Alcohol consumption and its consequent effects on health are on the rise in Africa. Reports published by the World Health Organization (WHO) have recorded some concerning trends. Despite average alcohol consumption per capita being only half of Europe’s (largely thanks to Africa’s many teetotal Muslims and Christians), the latest WHO report found the region to have the highest rate of binge drinking in the world at 25%. "It's true that most people in Africa don’t drink for cultural, religious and economic reasons”, says Vladimir Poznyak, Coordinator of the Management of Substance Abuse unit at WHO, “but those who drink, drink a lot”.
In many countries this would instinctively trigger the implementation of higher taxes on alcohol and better public education into the risks. But corporate interference is strong in much of Africa – a relatively new market where many companies are hungry to capitalise on profitable expansion. And complicating the issue further is the prevalence of illegally produced local alcohol. These drinks are usually extremely potent, often dangerous, and occasionally lethal – many worry that increased taxation will simply drive more people to resort to these illicit concoctions.
Draughting the right legislation
Over the last couple of years, legislation around alcohol has picked up pace in Africa. Last summer, South Africa proposed new laws to raise the minimum drinking age from 18 to 21, properly license shebeens (informal taverns), restrict alcohol advertising, and get tougher on drink-driving. Earlier in 2012, Zambia banned the sale of alcohol in cheap plastic sachets. Meanwhile, back in 2010, a strict regulation known as the “Mututho law” was introduced in Kenya, prohibiting the sale of alcohol by grocery stores before 5pm. The act has been credited with a drop in alcohol-related deaths in Kenya by 90%, and moves to amend the act and extend licensing hours to benefit retailers were defeated last November.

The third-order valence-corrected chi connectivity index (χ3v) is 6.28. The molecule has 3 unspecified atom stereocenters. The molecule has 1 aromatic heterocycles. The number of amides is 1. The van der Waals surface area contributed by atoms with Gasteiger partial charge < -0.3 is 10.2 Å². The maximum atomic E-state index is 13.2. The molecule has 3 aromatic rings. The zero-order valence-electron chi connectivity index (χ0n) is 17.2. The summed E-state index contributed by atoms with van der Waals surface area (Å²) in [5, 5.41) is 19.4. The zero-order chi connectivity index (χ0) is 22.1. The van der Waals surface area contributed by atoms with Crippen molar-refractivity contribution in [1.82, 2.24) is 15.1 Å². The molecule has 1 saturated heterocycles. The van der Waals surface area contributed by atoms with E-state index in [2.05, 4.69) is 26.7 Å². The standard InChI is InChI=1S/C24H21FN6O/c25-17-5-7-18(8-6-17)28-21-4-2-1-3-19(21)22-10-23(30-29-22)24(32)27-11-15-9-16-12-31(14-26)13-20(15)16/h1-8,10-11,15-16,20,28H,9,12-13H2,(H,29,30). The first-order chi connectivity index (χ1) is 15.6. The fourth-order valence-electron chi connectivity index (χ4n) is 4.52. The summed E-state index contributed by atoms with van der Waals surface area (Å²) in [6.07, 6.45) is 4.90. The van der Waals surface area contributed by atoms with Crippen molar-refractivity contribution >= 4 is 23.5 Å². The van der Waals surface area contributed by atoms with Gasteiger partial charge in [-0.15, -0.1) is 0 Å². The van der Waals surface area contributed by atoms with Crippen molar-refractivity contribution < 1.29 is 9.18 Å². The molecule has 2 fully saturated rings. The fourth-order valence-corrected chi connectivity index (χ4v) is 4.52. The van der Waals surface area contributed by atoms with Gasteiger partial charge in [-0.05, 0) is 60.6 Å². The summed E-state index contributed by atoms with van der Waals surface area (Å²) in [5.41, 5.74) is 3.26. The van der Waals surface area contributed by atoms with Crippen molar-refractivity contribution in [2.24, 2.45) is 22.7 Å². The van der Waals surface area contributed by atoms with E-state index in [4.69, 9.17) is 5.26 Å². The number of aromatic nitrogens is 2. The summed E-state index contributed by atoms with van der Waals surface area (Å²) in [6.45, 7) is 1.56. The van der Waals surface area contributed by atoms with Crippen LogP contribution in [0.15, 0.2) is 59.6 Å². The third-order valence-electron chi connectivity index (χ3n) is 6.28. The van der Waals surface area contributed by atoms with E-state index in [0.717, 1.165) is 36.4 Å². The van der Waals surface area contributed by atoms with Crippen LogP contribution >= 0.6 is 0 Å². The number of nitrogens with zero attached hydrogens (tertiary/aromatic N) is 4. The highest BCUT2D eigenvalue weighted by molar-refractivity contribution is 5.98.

However, much has yet to be legislated across the continent. While most countries have set a minimum drinking age, enforcement is another matter altogether. Similarly, drink-driving laws may have been firmly in place in South Africa since 1998, but in Nigeria, for example, the failure to specify a quantifiable illegal amount of alcohol in the blood has rendered enforcement efforts futile.
Perhaps the greatest problem for legislators, however, is trying to tackle the problems of illicit alcohol production and the increased consumption of legal alcohols simultaneously.
What’s your poison?
The illegal booze is the most conspicuous evil and the dangers of Africa’s makeshift beverages should not be underestimated. The names alone invoke their deadly potency: Nigerian palm-wine ‘Crazy Man in the Bottle’; Botswana’s ‘Tho-tho-tho’ (the dizzy spell); Zimbabwean ‘Scud’; and ‘Kasiki’ (I Regret) from the Democratic Republic of Congo. In Kenya, it is possible to obtain ‘Jet-5’, a liquor that derives its name from the stolen jet fuel that gives it its kick.
Over the last decade or so, deadly batches of homemade hooch have caused multiple deaths across Africa. Spates of methanol poisoning occurred in Kenya in 1998 and 2000, for example, while 80 died in Uganda in 2010 from similarly tainted banana gin.
One proposed solution has been to make regulated alcohol brands more affordable for the average low-income Africans, thus drawing them away from the need to consume cheap illegally-made alcohol. This policy has predictably been backed by drinks companies (who see mega profits to be made), though other less financially motivated commentators have also supported the idea.
The danger with lowering prices, however, is that it might encourage greater general consumption of alcohol. Indeed, another alcohol problem facing Africa is that the sheer volume of branded alcohol being consumed is increasingly causing health problems. As mentioned above, Africa is thought to have the highest rate of...
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